Is America Still a ‘Nation of Ideas’?

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tags: Trump



Jedediah Purdy is professor of law at Duke University.

It is a bipartisan commonplace to talk about America as a nation of ideas. House Speaker Paul Ryan declared in 2016 that the United States is “the only nation founded on an idea, not an identity.” President Barack Obama saidpretty much the same thing when he won reelection in 2012. Alexander Hamilton himself opened the first of the Federalist Paperswith this thunderclap: It was up to Americans “to decide … whether societies of men are really capable or not of establishing good government from reflection and choice, or whether they are forever destined to depend for their political constitutions on accident and force.” What could guide “reflection and choice” but ideas?

But the image of the United States as a country of ideas suffered a severe setback in November, and it has been reeling ever since. Donald Trump’s unexpected presidential win violated so many norms—civility, avoiding explicit racism, the rudimentary appearance of consistency—that a subtler omission was easy to miss. Trump had no truck with the paean to America as a constitutional nation, a continuous inheritance of principle running from Lexington and Concord through Philadelphia and Gettysburg, Selma and the March on Washington, and down to today. The mogul from Trump Tower talked instead about warring tribes, the need for “Christians” to “stick together” (as he claimed Muslims do), the danger from “Mexicans” (including American-born judges of Mexican descent) and, of course, zero-sum “deals” that would surely cow the Chinese and the Iranians. And Trump was full of contempt for the fine talk of more conventional politicians, deeming the principles they preached just hypocritical horseshit.

Trump’s victory was a vivid reminder of something that has been easy for many people to forget in recent decades: As often as Americans have imagined that they inhabit a country of ideas, many have insisted instead that it is a nation of identity, a land of blood and soil, more about who you are than about what you affirm. Then in August, hundreds of white supremacists gathered in Charlottesville, Virginia, to rally to the blood-and-soil idea—some chanting that very phrase—and one of them murdered a counter-protester in an automobile attack that could easily have killed many more. Notoriously, President Trump responded by lamenting violence and bigotry on “many sides,” implying that the white-tribe view of America is no less legitimate than its opposite.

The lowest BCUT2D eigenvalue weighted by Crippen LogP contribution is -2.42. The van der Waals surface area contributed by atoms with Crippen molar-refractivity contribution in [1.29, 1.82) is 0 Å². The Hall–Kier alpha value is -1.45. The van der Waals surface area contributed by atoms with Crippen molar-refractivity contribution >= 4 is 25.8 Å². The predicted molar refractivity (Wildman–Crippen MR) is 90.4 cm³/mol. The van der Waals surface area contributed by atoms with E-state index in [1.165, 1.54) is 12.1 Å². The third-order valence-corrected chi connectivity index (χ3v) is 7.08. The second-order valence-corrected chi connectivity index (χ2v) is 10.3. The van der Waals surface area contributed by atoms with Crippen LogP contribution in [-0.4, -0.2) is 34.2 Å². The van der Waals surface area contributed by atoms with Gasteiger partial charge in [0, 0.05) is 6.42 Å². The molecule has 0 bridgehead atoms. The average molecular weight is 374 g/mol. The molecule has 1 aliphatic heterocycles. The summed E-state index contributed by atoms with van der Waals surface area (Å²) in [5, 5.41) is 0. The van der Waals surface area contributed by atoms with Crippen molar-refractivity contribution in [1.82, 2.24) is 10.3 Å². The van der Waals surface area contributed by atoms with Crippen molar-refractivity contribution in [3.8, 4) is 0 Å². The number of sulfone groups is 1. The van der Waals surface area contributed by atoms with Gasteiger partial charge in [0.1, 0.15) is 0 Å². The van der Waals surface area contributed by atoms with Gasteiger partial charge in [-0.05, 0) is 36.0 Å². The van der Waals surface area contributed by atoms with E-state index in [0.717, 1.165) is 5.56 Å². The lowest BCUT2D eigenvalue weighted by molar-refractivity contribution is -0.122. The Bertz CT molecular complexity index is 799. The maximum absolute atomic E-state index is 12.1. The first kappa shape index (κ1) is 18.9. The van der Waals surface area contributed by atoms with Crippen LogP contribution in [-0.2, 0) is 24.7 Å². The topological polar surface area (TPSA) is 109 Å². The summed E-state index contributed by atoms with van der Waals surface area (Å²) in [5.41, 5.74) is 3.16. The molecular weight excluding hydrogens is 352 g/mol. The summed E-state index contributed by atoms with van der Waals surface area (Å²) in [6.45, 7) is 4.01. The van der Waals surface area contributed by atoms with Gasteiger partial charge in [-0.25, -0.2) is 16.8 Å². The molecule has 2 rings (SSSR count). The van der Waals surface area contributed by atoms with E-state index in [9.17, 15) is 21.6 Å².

As nation-of-identity politics has risen, nation-of-ideas practice has been battered. In his seven months in office, Trump has shown indifference to and contempt for the notion of shared principles, flouting basic ethical norms of financial disclosure, trolling the American institutions that elected leaders usually treat with some deference, like federal courts and the press. He has shown consistent contempt for the very idea of political principle in favor of an erratic personal code built around loyalty and betrayal, esteem for money as a sign of virtue (or at least virility) and a penchant for any utterance with shock value. As many have observed, it is as if the national id had occupied the White House and announced to its constitutional superego, “You’re fired!”

Trump might seem a singularly disruptive individual, but there are signs that he is a symptom of a bigger underlying shift. The well-regarded World Values Survey recently asked Americans, on a scale of 1 to 10, how important it was for them to live in a democracy. Only 30 percent of Americans born since the 1980s chose the highest value of 10, compared with more than 70 percent of those born before World War II. Since 1995, the share of well-to-do Americans (those in the top 20 percent of income) who approve of having “a strong leader who doesn’t have to bother with Congress or elections” has doubled, to 40 percent. Strongman politics fits naturally with nationalist identity-mongering, because a leader who acts for “the people” (the “real” people, that is) doesn’t need moral justification; he can act on the simpler imperative to protect what’s ours. Public trust in the Supreme Court, often regarded as the special voice of principle in American government, has fallen overall and fractured along ideological lines. ...




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